,[5] AS TEST_5
      ,[6] AS TEST_6
      ,[7] AS TEST_7
      ,[8] AS TEST_8
      ,[9] AS TEST_9
      ,[10] AS TEST_10
      ,[11] AS TEST_11
      ,[12] AS TEST_12
      ,[13] AS TEST_13
FROM C
PIVOT(
    MAX(VALUE)
    FOR RN IN([1],[2],[3],[4],[5],[6],[7],[8],[9],[10],[11],[12],[13])  
) as PVT

XML

XML String Split method takes 6.09 minutes to run.

/*METHOD 2 XML*/
DBCC DROPCLEANBUFFERS; 

SELECT DISTINCT
    S.a.value('(/H/r)[1]', 'VARCHAR(100)') AS TEST_1
   ,S.a.value('(/H/r)[2]', 'VARCHAR(100)')  AS TEST_2
   , S.a.value('(/H/r)[3]', 'VARCHAR(100)') AS TEST_3
   , S.a.value('(/H/r)[4]', 'VARCHAR(100)') AS TEST_4
   , S.a.value('(/H/r)[5]', 'VARCHAR(100)') AS TEST_5
   , S.a.value('(/H/r)[6]', 'VARCHAR(100)') AS TEST_6
   , S.a.value('(/H/r)[7]', 'VARCHAR(100)') AS TEST_7
   , S.a.value('(/H/r)[8]', 'VARCHAR(100)') AS TEST_8
   , S.a.value('(/H/r)[9]', 'VARCHAR(100)') AS TEST_9
   , S.a.value('(/H/r)[10]', 'VARCHAR(100)') AS TEST_10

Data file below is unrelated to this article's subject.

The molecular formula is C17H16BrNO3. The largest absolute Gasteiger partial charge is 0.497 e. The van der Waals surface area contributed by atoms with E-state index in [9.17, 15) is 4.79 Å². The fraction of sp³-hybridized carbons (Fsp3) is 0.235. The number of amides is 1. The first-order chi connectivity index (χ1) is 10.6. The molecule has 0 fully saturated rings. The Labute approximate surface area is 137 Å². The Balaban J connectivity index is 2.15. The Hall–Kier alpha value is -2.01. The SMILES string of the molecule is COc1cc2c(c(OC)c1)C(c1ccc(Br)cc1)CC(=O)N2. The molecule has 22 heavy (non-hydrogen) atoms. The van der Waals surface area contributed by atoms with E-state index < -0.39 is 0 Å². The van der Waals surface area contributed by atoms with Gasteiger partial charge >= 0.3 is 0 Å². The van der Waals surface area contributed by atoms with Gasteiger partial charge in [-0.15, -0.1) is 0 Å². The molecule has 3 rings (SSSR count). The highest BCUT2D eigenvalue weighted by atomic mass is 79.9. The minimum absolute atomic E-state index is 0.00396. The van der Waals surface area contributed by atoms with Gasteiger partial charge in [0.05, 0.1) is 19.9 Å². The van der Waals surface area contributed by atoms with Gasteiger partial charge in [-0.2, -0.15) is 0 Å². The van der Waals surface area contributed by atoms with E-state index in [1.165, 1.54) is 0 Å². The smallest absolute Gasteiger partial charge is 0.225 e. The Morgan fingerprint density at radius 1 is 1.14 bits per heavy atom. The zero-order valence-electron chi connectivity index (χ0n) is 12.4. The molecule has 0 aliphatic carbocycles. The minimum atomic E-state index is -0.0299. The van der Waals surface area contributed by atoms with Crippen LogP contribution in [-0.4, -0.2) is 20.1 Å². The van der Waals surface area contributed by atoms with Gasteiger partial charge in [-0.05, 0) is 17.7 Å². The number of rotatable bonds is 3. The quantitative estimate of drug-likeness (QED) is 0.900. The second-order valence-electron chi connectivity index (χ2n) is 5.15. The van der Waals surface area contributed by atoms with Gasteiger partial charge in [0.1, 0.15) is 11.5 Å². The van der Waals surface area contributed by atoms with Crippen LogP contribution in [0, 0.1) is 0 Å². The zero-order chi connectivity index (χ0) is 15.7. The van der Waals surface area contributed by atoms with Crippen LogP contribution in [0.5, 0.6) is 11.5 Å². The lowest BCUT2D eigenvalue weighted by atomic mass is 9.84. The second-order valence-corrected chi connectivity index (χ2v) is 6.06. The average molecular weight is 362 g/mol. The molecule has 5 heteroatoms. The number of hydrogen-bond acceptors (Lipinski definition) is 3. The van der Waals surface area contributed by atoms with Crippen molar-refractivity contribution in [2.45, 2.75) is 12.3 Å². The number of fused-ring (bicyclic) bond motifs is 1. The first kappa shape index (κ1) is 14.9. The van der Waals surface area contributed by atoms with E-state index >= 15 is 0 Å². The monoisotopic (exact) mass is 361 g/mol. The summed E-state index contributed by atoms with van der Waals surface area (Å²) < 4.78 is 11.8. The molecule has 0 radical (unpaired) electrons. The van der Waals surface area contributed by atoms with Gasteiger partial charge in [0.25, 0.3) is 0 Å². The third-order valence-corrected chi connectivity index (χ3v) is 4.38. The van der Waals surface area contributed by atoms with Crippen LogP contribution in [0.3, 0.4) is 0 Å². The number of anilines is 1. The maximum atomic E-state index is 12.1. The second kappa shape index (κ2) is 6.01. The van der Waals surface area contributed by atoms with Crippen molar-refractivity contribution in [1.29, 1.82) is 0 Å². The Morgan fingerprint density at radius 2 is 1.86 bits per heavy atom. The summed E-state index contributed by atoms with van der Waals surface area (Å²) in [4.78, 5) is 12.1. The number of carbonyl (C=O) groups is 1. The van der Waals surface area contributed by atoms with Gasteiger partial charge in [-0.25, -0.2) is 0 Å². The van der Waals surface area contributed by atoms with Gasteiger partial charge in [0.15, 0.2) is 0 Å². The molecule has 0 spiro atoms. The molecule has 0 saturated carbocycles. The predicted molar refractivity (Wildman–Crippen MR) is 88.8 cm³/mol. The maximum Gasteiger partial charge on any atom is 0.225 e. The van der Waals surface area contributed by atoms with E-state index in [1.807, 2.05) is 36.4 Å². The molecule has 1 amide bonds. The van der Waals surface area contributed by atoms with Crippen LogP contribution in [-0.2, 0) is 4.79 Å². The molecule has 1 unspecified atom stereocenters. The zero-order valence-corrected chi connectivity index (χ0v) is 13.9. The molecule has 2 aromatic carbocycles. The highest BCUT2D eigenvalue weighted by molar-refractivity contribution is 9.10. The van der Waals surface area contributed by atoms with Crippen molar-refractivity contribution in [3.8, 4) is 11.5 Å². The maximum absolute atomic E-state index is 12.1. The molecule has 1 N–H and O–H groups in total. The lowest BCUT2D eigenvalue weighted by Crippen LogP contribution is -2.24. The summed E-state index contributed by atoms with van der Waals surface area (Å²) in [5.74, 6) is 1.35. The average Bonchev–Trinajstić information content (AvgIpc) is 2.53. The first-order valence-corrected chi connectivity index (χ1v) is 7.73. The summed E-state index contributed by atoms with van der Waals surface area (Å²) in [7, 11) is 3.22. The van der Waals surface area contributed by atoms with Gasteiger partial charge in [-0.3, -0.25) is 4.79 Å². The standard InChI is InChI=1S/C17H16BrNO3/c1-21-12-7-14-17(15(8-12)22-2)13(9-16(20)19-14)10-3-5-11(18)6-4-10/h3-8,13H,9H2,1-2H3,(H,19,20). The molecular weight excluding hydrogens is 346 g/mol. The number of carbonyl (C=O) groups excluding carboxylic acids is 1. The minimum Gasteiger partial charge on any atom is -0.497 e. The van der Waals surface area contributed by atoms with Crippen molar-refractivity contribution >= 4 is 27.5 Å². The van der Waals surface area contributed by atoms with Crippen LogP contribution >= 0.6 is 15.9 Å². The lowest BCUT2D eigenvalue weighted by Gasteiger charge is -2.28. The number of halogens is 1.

, S.a.value('(/H/r)[11]', 'VARCHAR(100)') AS TEST_11
   , S.a.value('(/H/r)[12]', 'VARCHAR(100)') AS TEST_12
   , S.a.value('(/H/r)[13]', 'VARCHAR(100)') AS TEST_13
FROM
(
SELECT *
     ,CAST (N'<H><r>' + REPLACE(ID_TEST, ',', '</r><r>')  + '</r></H>' AS XML) AS [vals]
FROM TEST_BOOKS
) d 
CROSS APPLY d.[vals].nodes('/H/r') S(a);

JSON

Json method takes 9.8 Seconds to run.

/*METHOD 3 JSON*/
DBCC DROPCLEANBUFFERS; 

SELECT DISTINCT B.* 
FROM TEST_BOOKS A
CROSS APPLY (
      SELECT
             JSON_VALUE(J,'$[1]') AS TEST_1
            ,JSON_VALUE(J,'$[2]') AS TEST_2
            ,JSON_VALUE(J,'$[3]') AS TEST_3
            ,JSON_VALUE(J,'$[4]') AS TEST_4
            ,JSON_VALUE(J,'$[5]') AS TEST_5
            ,JSON_VALUE(J,'$[6]') AS TEST_6
            ,JSON_VALUE(J,'$[7]') AS TEST_7
            ,JSON_VALUE(J,'$[8]') AS TEST_8
            ,JSON_VALUE(J,'$[9]') AS TEST_9
            ,JSON_VALUE(J,'$[10]') AS TEST_10
	    ,JSON_VALUE(J,'$[11]') AS TEST_11